Writer and visual artist Chris Rice talks about growing up on the road, traveling between the Bible Belt and Southern California as the oldest of nine children and caretaker of her younger siblings. Witness to the legacy of epigenetic trauma and suffering, Chris became an outsider and observer of the imagined lives she might inhabit in the future. Chris also talks about the healing power of love and the importance of community to protect and foster the vulnerable.
Elissa Goodman is a holistic nutritionist, cleanse expert, and author of Cancer Hacks. Following her own experience with Hodgkin’s Lymphoma in 1992, and her husband’s death 11 years later from Non-Hodgkin’s Lymphoma, Elissa turned to the study of holistic nutrition as a conduit to healing for herself and her young daughters. That path led her to reinvent herself, and at age 50 she launched a thriving nutrition enterprise. Elissa talks about her belief that we can all participate in our own holistic healing by incorporating a spiritual practice and attending to the body’s nutritional needs by eating whole foods.
Shannon Murphy, psychotherapist and mindfulness practitioner, was diagnosed in 2007 with breast cancer. She has been cancer free for ten years. Shannon talks about her decision to attend to the emotional aspects of cancer throughout her journey. She recounts speaking with cancer survivors to understand how they coped with the trauma of a cancer diagnosis and its treatment, and to understand how this experience could lead to profound personal change. She also talks about the transformative aspects of this traumatic experience and how facing a mortal danger led to healing of a damaged relationship. She also talks about how the experience strengthened her practice of mindfulness and meditation, leading to transformative personal growth.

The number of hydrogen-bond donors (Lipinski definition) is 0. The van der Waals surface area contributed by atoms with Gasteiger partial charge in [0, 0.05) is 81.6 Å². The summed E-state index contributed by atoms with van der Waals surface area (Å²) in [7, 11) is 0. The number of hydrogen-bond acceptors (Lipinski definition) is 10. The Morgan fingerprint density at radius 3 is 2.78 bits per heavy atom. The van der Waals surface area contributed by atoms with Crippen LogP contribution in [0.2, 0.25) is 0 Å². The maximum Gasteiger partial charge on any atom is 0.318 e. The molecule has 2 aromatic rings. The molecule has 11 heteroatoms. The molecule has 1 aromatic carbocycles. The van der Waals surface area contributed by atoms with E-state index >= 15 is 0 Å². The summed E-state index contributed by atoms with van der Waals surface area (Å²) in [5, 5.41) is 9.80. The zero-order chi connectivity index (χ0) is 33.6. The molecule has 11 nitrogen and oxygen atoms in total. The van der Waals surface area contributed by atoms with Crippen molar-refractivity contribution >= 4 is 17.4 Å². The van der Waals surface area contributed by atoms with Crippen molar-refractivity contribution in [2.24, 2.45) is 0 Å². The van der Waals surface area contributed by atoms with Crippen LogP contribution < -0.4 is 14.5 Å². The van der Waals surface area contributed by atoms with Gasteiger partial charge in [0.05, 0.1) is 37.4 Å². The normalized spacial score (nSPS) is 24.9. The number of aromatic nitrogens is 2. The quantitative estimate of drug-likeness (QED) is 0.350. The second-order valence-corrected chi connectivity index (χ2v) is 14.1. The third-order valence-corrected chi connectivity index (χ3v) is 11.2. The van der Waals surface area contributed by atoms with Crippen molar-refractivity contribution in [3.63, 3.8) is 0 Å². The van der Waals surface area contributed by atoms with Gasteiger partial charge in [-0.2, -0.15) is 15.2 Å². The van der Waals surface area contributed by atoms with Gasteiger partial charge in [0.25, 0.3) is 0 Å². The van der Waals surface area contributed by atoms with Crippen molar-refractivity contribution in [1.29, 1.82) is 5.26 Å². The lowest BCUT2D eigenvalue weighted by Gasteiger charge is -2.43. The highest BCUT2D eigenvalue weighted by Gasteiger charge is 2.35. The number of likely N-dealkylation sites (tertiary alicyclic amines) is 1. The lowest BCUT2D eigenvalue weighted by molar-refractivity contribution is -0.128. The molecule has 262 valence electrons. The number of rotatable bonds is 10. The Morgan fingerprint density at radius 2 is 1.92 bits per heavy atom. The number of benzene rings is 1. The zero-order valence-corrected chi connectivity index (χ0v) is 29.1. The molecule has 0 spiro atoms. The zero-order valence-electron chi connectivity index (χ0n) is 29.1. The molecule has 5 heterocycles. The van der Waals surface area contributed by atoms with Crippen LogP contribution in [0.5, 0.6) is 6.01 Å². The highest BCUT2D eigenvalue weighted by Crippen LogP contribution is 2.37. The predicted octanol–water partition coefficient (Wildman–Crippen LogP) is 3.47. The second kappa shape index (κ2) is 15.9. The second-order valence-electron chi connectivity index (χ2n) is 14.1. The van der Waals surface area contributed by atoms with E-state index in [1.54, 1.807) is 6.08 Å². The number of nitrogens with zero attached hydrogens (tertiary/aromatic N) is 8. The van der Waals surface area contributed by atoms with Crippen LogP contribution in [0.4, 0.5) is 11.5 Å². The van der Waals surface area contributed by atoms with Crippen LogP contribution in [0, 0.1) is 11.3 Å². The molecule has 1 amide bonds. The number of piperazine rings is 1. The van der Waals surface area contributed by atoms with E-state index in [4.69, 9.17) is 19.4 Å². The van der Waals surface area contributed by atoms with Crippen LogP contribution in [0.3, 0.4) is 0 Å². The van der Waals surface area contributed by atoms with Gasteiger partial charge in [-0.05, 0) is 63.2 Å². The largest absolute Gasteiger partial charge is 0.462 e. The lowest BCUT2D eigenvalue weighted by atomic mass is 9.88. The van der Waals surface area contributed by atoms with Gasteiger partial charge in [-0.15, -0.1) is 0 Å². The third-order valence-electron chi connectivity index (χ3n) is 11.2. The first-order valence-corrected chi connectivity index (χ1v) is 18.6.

The fear that patients and their loved ones experience is one of the most difficult aspects of a cancer diagnosis. In addition to managing the fear of death, how do cancer patients with kids cope with the fear that their children will lose a parent?
Today I’m speaking with Marissa Weiss, mother, teacher, and dancer, who in 2016 was diagnosed with breast cancer and underwent a double mastectomy and reconstruction as part of her complex cancer treatment. Marissa talks about dealing with the overwhelming fear that her young children might grow up without their mother and how her husband’s sense of humor and the laughter they shared served an antidote to the terror they experienced throughout the process. Marissa also reflects on the very personal decision to have a double mastectomy and how she has coped with trauma by being in the moment, making meaning, and finding purpose in her cancer experience.
Today, I speak with Evan Handler, actor, author, and advocate for cancer patient care. Best known for his roles in Sex and the City and Californification, Evan was diagnosed with and underwent treatment for acute myeloid leukemia (AML) in 1985, when he was 24 years old. After a two-year remission, Evan had a cancer recurrence. He received a bone marrow transplant in 1988, which he credits for saving his life. Evan wrote about his experience in the book, Time on Fire: My Comedy of Terrors, which originated, in more condensed form, as an off-Broadway one-man show.
In this episode we talk about Evan’s encounter with cancer, which has with faded with time but remains the defining event of his life. Evan shares what he learned from his own experience of navigating a bewildering, often inaccessible world of medical information as well as a medical system and procedures that seemed centered on priorities other than patient care. He also talks about his motivation for undergoing harsh treatment for cancer when his odds of survival were very low.